It’s all very well dusting off and reinventing 1973’s The Exorcist for a new generation of film-goers. But how about sampling something terrifyingly paranormal from real life?
Something that doesn’t merely go bump in the night, but crashes, smashes, curses, commits assault and stays with its victims?
Welcome to 284 Green Street, Enfield, London, the epicentre of the most notorious poltergeist case ever documented.
Four-instalment, partly dramatised documentary-thriller The Enfield Poltergeist (Apple TV+) puts us in the inconspicuous public housing estate home that, from 1977, would be terror ground zero for its occupants – and leaves a creeping residue of fear.
Innumerable investigations suggest that poltergeists (“noisy spirits”) often possess the minds and possibly bodies of pubescent girls, perhaps because of their specific emotional and physical “growing pains”.
In Enfield the “targets” were Janet Hodgson, 11, and to a lesser extent her sister, Margaret, 13.
As well as the regulation knocking on walls, the London disturbances led to heavy furniture moving independently, items being thrown around rooms, overturned chairs and, on separate occasions, Janet being hurled from her bed – and even levitating.
Remarkably, the actors in The Enfield Poltergeist lip-synch witness accounts from the extensive tape recordings made by chief investigator Maurice Grosse and his colleague Guy Playfair of the Society for Psychical Research. And if the believers seem even remotely credulous, they are balanced by the sceptics, who come to disprove their theories and ridicule the girls.
Not that such doubters can convincingly explain away the phenomena, especially the most sinister: the disembodied voice that uses Janet as a loudspeaker and imparts information unknown to her.
Enfield’s notoriety endures, in the lives of the affected, as revealed here in present-day interviews, and the artistic world.
Joining this production in the canon are two plays now opening in London’s West End; the 2015 Sky television series The Enfield Haunting, starring Timothy Spall; and American horror movie The Conjuring 2, from 2016: spirits firmly in the material world.
Cupid dials it in
What happens when the pop idol life of adulation and affluence pales and all that attention triggers a nervous breakdown?
In the case of Lee Doona (played by real-life idol Bae Suzy) you turn into a zombie cigarette fiend with even fewer friends than you had when famous – except for the dork who lives upstairs.
Such is our heroine’s fate in Doona! (Netflix), a sluggishly paced romance with some unlikely plot devices. These include suddenly swapping the spotlight for a house shared with students in a somniferous segment of Seoul and, despite some early animosity, Doona’s falling for unremarkable future civil engineer Lee Won-jun (Yang Se-jong).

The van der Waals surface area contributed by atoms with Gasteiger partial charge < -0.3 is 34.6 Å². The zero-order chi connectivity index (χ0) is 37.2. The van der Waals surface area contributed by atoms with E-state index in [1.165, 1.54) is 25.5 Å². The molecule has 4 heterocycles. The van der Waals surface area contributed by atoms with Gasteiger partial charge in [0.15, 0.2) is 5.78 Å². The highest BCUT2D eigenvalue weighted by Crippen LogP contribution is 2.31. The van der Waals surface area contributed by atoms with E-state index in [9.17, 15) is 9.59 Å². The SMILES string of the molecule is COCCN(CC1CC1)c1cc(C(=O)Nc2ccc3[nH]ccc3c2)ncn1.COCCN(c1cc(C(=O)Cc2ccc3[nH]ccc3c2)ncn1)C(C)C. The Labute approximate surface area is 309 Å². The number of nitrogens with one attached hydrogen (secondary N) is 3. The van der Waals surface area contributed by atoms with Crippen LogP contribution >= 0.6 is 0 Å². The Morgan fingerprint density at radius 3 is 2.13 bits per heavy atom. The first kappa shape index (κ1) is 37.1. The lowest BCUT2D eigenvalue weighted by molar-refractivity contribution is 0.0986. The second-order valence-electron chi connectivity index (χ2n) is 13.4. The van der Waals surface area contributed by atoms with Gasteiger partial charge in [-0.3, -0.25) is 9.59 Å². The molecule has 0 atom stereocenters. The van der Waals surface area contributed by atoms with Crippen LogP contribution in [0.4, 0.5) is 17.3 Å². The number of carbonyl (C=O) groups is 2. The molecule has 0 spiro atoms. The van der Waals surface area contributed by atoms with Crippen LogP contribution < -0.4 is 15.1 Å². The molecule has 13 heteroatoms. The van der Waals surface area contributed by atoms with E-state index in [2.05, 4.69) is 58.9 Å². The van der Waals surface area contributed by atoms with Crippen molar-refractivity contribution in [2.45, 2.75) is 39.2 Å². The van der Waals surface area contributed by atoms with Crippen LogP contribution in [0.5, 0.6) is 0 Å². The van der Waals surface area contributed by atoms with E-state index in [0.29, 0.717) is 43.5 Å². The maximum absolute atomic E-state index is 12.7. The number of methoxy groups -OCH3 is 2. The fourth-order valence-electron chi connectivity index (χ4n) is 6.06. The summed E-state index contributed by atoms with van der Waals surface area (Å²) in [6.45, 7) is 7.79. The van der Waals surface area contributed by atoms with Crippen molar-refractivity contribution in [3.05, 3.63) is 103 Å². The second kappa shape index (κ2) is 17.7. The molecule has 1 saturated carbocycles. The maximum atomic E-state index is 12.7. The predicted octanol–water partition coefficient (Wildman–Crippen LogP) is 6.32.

Suspension of disbelief is essential here, because not only does Won-jun fail to recognise the country’s most famous, most photogenic female, but when he does he’s as warm as a robot and would rather study than have a relationship with her.
And the fragile, fickle, unreliable, petulant Doona, alienated from the world but still craving attention, exiled in the house by her furious manager after she left her troupe-mates in career limbo, is just as inept as Won-jun at expressing her feelings.
This incredible behaviour is mirrored, notably by Kim Jin-joo (Shin Ha-young), who has yearned for Won-jun since their school days. But why? He’s so dull it was surely a scriptwriters’ droll joke to make him, later in the series, a prospective civil servant.
One of the students observes that the planet is suffering from too many humans, so perhaps that’s why Doona, Won-jun, Jin-joo and all the other good-looking early twenty-somethings don’t do what would otherwise come naturally … that, or the twisted logic of love.
Denial of responsibility! TechCodex is an automatic aggregator of the all world’s media. In each content, the hyperlink to the primary source is specified. All trademarks belong to their rightful owners, and all materials to their authors. For any complaint, please reach us at – [email protected]. We will take necessary action within 24 hours.
Khushi Patel is a science fiction author who lives in Austin, Texas. She has published three novels, and her work has been praised for its originality and imagination. Khushi is a graduate of Rice University, and she has worked as a software engineer. She is a member of the Science Fiction Writers of America, and her books have been nominated for several awards.